Separately, as expected, foreign ministers gave their green light to doubling the use of EU funds to €1bn for arming Ukraine, a decision that will take a few more days to approve formally.

A discussion on further sanctions hitting oil and gas imports from Russia didn’t yield any concrete results yet, as many countries are still opposing this step.

Instead of focusing on sanctions that didn’t work, said German foreign minister Annalena Baerbock, “we have to close the loopholes on the sanctions that really work” — existing economic and financial measures. It was important to discuss ways of reducing dependency on Russian oil and gas, not just for Germany, but also for “other EU member countries who can’t stop the oil import from one day to the other”.

Baerbock added: “If we could, we would do it automatically. But now we are preparing everything so that we can take these steps in the near future, very soon,” Baerbock said.

Balkan exemption

The EU is working on clarifying its sanctions regime against Russia to enable countries in the Western Balkans continue buying Russian fossil fuels. The move comes after Serbia complained that it was facing fuel supply uncertainties stemming from the restrictions, write Marton Dunai in Budapest and Valentina Pop in Brussels.

EU’s latest round of sanctions prohibit engaging in any transaction with companies outside the EU that are more than 50 per cent owned by one of a dozen Russian groups, including Gazpromneft — which holds 51 per cent of Serbia’s only oil refiner and national fuel company, NIS.

The rules de facto ban NIS from buying Russian crude from its usual intermediaries, such as Glencore (Anglo-Swiss) or Vitol (Dutch).

Officials in Brussels are now working on applying the same rules as EU member states (who can still carry out transactions for the supply of Russian fossil fuels), given that geographically, the Western Balkans are an enclave surrounded by EU countries, said a person familiar with the matter.

In Serbia, Gazpromneft bought the NIS stake in 2008 for just under €1bn, which included hefty investments in the outdated infrastructure. Russia also included Serbia in the southern gas corridor and undertook the building of an underground storage facility in the country at Banatski Dvor.

All of that infrastructure now makes landlocked Serbia even more dependent on Russian energy, and the government of president Aleksandar Vucic, who is facing elections in less than two weeks, was shocked at what it saw as a move with a potential impact on the elections exacerbating the effect of already surging fuel prices.

“The essence is that Europeans have left the possibility to import and export from Russia on their territory, but that third countries cannot import oil if companies or refineries are majority owned by Russia,” Vucic told Serbian media. “They did not punish the Russians, they did not punish themselves: they punished us.”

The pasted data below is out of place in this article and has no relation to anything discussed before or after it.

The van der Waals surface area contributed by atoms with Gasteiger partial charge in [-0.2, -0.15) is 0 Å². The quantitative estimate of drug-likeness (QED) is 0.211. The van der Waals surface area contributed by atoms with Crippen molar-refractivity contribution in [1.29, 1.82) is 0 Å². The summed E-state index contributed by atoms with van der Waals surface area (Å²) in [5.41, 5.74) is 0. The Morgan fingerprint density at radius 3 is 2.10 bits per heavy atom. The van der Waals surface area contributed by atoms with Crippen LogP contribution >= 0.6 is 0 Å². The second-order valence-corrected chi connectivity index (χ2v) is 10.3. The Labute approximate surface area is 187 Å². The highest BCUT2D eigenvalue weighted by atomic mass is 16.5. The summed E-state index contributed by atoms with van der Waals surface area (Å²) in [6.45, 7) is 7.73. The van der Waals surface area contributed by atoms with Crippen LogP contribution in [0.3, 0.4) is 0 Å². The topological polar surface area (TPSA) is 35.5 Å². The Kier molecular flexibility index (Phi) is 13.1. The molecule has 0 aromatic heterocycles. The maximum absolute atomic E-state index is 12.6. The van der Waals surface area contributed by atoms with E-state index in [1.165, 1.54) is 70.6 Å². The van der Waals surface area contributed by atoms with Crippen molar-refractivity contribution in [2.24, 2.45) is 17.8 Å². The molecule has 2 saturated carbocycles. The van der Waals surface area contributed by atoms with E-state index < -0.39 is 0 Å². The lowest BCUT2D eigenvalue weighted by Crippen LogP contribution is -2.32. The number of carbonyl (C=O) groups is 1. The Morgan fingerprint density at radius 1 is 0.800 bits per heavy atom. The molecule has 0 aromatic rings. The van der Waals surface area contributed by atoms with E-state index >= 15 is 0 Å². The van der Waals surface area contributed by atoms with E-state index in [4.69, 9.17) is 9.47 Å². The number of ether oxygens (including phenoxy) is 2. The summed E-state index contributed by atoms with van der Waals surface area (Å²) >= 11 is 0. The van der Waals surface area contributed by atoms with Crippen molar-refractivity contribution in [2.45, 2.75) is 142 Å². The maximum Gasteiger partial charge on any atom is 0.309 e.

“Currently we are in contact with Serbian authorities to clarify any concerns they may have related to the application and consequences of restrictive measures,” said commission spokesman Peter Stano. “We are working with all our partners in the Western Balkans to alleviate the impact of the war on their economy and society.”

The legal amendments will be subject to approval by all 27 governments and some capitals are already expressing unease at the prospect of helping Serbia after it refused to align with western sanctions. “This would be fair in the case of countries like North Macedonia that fully align with EU sanctions and therefore shoulder some of the cost on their own economy,” said one EU diplomat. “But Serbia hardly aligning with sanctions and wanting an exemption is really beyond the pale.”

What to watch today

  1. Ukrainian president Volodymyr Zelensky will address the Italian parliament via video link

  2. EU affairs ministers meet in Brussels to prepare the upcoming leaders’ summit

Notable, Quotable

  • Cash problems: Nearly 3.5mn refugees have entered the EU from Ukraine since Russia’s invasion, and a lack of ready cash is one of the most urgent difficulties they face. Many crossed the borders carrying cash savings, but their desperate situation has been exacerbated by an inability to easily convert Ukrainian money into euros or other EU currencies.

  • Babis on trial: Former Czech prime minister, Andrej Babis, will face trial after the prosecution indicted him in a fraud case involving EU funds, AP reports. Babis, a populist billionaire, denies any wrongdoing and has repeatedly said the allegations against him were politically motivated.

  • Released from Iran: UK-Iranian dual national Nazanin Zaghari-Ratcliffe has criticised Britain’s foreign secretaries for failing to secure her release from Tehran earlier, arguing that it “should have happened six years ago”.